You landed your first freelancing gig, and you’ve been excited about it ever since. You’ve done the work, the client is happy, and you’re ready to get paid.
Then you remember that you’ve never created an invoice before and you have no idea what you’re doing. Don’t worry. Every freelancer and business on the planet has created a “first” invoice, and once you’re done with yours, the entire invoicing process will seem simpler.
Let’s walk through the steps you’ll need to take in preparing your first freelancing invoice.
Step 1: Find a template or start from scratch
First, you’ll need to decide if you’re going to use a template or start from scratch. If you’re looking for a template, Square has a massive archive for you to choose from—you can select the format that appears most relevant for your business, and tweak it as you see fit. If you’re starting from scratch, you can use a program like Word or Excel to create the basis for your invoice without much issue.
Step 2: Prepare the invoice header
Once you have the start of your document, you’ll need to flesh out the header—one of the most important parts of the invoice. The header is meant to contain the most important “baseline” information for the transaction, including:
- Your name or business name: Include your name or your business’s name in the header. Even if you’re sending the invoice personally, it helps the recipient to organize this paperwork later.
- Recipient name: Include the name of your recipient for your records.
- Your business address: Include your physical address so they know where to mail the check.
- Contact information: Include a phone number and email address so your recipient has multiple convenient ways to contact you.
- Date and payment deadline: Include the date that the invoice is being sent, the date for the products and services provided, and the deadline for receiving payment (usually within 30 days of the initial invoice).
- Invoice number: You’ll also want to create an invoice number, based on a numbering scheme of your choosing. For example, you might start certain invoices with a certain string of numbers like “999,” so you can number your invoices 99901, 99902, 99903, and so on.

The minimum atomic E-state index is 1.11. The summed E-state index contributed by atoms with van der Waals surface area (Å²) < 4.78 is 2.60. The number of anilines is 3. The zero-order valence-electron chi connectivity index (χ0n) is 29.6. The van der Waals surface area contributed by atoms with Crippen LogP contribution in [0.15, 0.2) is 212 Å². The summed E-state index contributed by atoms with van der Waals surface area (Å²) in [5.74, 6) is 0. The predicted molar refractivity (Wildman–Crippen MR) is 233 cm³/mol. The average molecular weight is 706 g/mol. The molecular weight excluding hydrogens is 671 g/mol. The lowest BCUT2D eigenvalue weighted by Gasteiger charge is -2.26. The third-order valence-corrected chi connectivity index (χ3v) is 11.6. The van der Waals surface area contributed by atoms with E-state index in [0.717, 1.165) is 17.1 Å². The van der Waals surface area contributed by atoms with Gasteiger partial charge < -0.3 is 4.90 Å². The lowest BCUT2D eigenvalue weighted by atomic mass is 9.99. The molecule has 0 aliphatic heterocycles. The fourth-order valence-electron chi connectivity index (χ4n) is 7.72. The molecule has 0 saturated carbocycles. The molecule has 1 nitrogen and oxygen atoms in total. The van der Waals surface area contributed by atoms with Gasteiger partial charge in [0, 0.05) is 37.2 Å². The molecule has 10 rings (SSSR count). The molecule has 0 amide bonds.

- Payment methods: In the header or the footer, make sure you note what payment methods you accept, and how to provide them. You can add your bank account information for bank transfers. You should also share the details of other payment options.
Step 3: Create categories for line items
Next, you’ll want to create broad categories for the line items you plan to list in the future. For example, you might include things like “consulting hours,” “design hours,” or things like “products” and “shipping.” These will depend on the nature of your business, though you can be as vague or specific as you want to be.
Step 4: Apply formulas as necessary
If you’re using Excel to build out your invoice, make sure you use common formulas to automate your calculations and ensure the accuracy of your document. This is important for calculating the total value of accumulated per-item costs, as well as calculating the total value of your invoice. Be sure to document each individual component of your calculation so it’s publicly visible. When you’re done, include the invoice total at the bottom of the document, bolded so it stands out at even a glimpse.
Step 5: Double check your work
At this point, it’s a good idea to check your work. Make sure all your numbers are accurate and adding up correctly, and ensure you’ve spelled everything correctly as well. An error on the invoice could damage your reputation, even if it’s an unintentional one.
Step Six: Finalize the invoice format
Finally, you’ll want to reformat the invoice to prepare it for sending. If you’re building it in an Excel or Word document, you’ll want to convert it to a PDF format. Other formats are possible, but your main goal should be to eliminate the possibility of further editing. It helps to add a finishing touch to make the document look more professional, like a branded watermark, but this isn’t strictly necessary.
Now that you’ve created your first invoice, you can send it off and collect your first payment. More importantly, you now have a standard, personalized template that you can use for your next gig. Over time, you may need to gradually update your formatting to accommodate new features or customer preferences, but this is to be expected. No invoicing system is perfect the first time around.